If it were necessary, a free American economy could respond to a loss of foreign supplies by turning to such other sources of oil and gasoline as these, and, in not very much time, both through reducing their costs of production and by developing other, newer sources of fuel, would enjoy lower costs and more abundant supplies of energy than ever before. In a free American economy, it would not matter in the long run if the Arabian peninsula and its oil simply did not exist. As a free economy, we would not need Arab oil. Neither our survival nor our long-run progressive prosperity would depend on it.
The growing threat to the supply of natural resources that people are beginning to complain about is not the result of anything physical—no more than it was the result of anything physical in the days when these terrible words of despair were written:
“You must know that the world has grown old, and does not remain in its former vigour. It bears witness to its own decline. The rainfall and the sun’s warmth are both diminishing; the metals are nearly exhausted; the husbandman is failing in the fields, the sailor on the seas, the soldier in the camp, honesty in the market, justice in the courts, concord in friendships, skill in the arts, discipline in morals. This is the sentence passed upon the world, that everything which has a beginning should perish, that things which have reached maturity should grow old, the strong weak, the great small, and that after weakness and shrinkage should come dissolution.”
That passage is not a quotation from some contemporary ecologist or conservationist. It was written in the third century—ages before the first chunk of coal, drop of oil, ounce of aluminum, or any significant quantity of any mineral whatever had been taken from the earth. Then as now, the problem was not physical, but philosophical and political. Then as now, men were turning away from reason and toward mysticism. Then as now, they were growing less free and falling ever more under the rule of physical force. That is why they believed, and that is why people in our culture are beginning to believe, that man is helpless before physical nature. There is no helplessness in fact. To men who use reason and are free to act, nature gives more and more. To those who turn away from reason or are not free, it gives less and less. Nothing more is involved.
Scarcity is Inevitable if Socialism Prevails
There are no significant scarcities of accessible raw materials as yet. But the enemies of reason and capitalism sense the consequences of the social system that they hope to im pose, and they project it on to the present. Thus they admonish us to save every little tin can and every scrap of paper. Their world, if it ever comes, will have to live like that. But we, who are capable of producing in abundance—we do not have to regard bits of garbage as priceless treasures.
To us, used tin cans, paper wrappings, and the like, which cost us hardly any labor to produce or to replace, are generally not worth the trouble of saving or reusing. In fact, it is usually wasteful for us to do so: it wastes our labor and our time, which are the only things in life we should be concerned about not wasting. For if we can produce new tin cans easily, by scooping iron ore out of the earth in ten or twenty-ton loads, it is simply ludicrous to take the trouble to gather up each little tin can and carry it off to some recycling center, because in doing so we spend far more labor than we save.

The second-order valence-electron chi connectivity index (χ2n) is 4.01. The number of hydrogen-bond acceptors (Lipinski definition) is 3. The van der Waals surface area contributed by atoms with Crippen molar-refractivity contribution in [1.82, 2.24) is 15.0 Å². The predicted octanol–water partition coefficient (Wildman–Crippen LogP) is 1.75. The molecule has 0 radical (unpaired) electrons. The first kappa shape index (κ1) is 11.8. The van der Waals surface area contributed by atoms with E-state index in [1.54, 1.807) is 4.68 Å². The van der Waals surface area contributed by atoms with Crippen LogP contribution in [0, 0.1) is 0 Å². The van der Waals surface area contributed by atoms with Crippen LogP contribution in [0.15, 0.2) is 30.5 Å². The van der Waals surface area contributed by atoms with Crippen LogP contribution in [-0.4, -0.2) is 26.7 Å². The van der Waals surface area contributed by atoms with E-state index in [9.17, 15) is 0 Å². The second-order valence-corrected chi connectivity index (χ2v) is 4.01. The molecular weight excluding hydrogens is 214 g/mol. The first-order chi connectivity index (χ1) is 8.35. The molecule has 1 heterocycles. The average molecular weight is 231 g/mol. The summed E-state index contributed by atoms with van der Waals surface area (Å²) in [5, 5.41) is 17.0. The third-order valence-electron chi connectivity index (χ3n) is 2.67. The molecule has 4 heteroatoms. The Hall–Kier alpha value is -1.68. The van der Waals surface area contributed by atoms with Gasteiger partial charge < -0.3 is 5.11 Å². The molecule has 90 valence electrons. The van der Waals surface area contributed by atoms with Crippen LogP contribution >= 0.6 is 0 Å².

Nor is it “wasteful” or uneconomic in any way that we use so many tin cans or so many paper wrappings. If we consider how little labor it costs us—in terms of the time it takes us to earn the money we spend for it—to have things brought to us clean and fresh and new, in new containers and new packaging, and what the alternatives are for the spending of that money or the use of that time, it becomes clear that the expenditure is well made. For consider the alternatives: We could have our food and other goods wrapped in old newspapers and put in jars, bags, or boxes that we would have to carry along with us whenever we went shopping, or which we would have to make a special trip to go and fetch whenever we came on something unexpectedly that we wanted to buy.
We could then use the money we saved in that way to buy a handful of other goods. Conceivably, we could use the money we saved to work a few minutes less at our jobs each day, and earn correspondingly less. But these alternatives would simply be bizarre, because neither a handful of extra goods nor working a few minutes less at our jobs each day would compensate us for the loss of cleanliness, convenience, aesthetic satisfaction and also time saved in shopping that is provided by modern packaging.
Let the ecologists adopt the poverty-stricken life-style of Eastern Europe if they choose. Let them go about like old Russian grandmothers in Moscow, with an ever- present shopping bag and herring jar, if that is what they like. Let them pick through garbage pails while pretending that they live in a spaceship—“spaceship Earth” they call it—rather than in the richest country of the planet earth. But there is absolutely no sane reason why anyone should or needs to live this way, and certainly not in modern America. Above all, let them keep their peculiar values to themselves and not seek to impose them on the rest of us by the enactment of laws.